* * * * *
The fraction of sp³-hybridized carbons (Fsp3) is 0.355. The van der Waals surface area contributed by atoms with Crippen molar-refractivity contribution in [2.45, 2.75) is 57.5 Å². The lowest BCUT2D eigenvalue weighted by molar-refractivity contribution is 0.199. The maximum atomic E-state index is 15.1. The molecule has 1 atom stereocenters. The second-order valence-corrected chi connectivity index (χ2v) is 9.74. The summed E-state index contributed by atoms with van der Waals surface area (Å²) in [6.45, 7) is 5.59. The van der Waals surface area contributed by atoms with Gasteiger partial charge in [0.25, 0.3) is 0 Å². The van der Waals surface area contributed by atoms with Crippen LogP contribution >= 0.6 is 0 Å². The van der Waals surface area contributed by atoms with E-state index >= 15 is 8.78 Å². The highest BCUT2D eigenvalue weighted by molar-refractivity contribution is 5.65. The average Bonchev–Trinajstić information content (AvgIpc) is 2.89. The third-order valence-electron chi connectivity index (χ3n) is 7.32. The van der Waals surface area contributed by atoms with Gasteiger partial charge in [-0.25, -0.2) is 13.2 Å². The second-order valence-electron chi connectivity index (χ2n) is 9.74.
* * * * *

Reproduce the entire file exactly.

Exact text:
The fraction of sp³-hybridized carbons (Fsp3) is 0.355. The van der Waals surface area contributed by atoms with Crippen molar-refractivity contribution in [2.45, 2.75) is 57.5 Å². The lowest BCUT2D eigenvalue weighted by molar-refractivity contribution is 0.199. The maximum atomic E-state index is 15.1. The molecule has 1 atom stereocenters. The second-order valence-corrected chi connectivity index (χ2v) is 9.74. The summed E-state index contributed by atoms with van der Waals surface area (Å²) in [6.45, 7) is 5.59. The van der Waals surface area contributed by atoms with Gasteiger partial charge in [0.25, 0.3) is 0 Å². The van der Waals surface area contributed by atoms with Crippen LogP contribution >= 0.6 is 0 Å². The van der Waals surface area contributed by atoms with E-state index >= 15 is 8.78 Å². The highest BCUT2D eigenvalue weighted by molar-refractivity contribution is 5.65. The average Bonchev–Trinajstić information content (AvgIpc) is 2.89. The third-order valence-electron chi connectivity index (χ3n) is 7.32. The van der Waals surface area contributed by atoms with Gasteiger partial charge in [-0.25, -0.2) is 13.2 Å². The second-order valence-electron chi connectivity index (χ2n) is 9.74.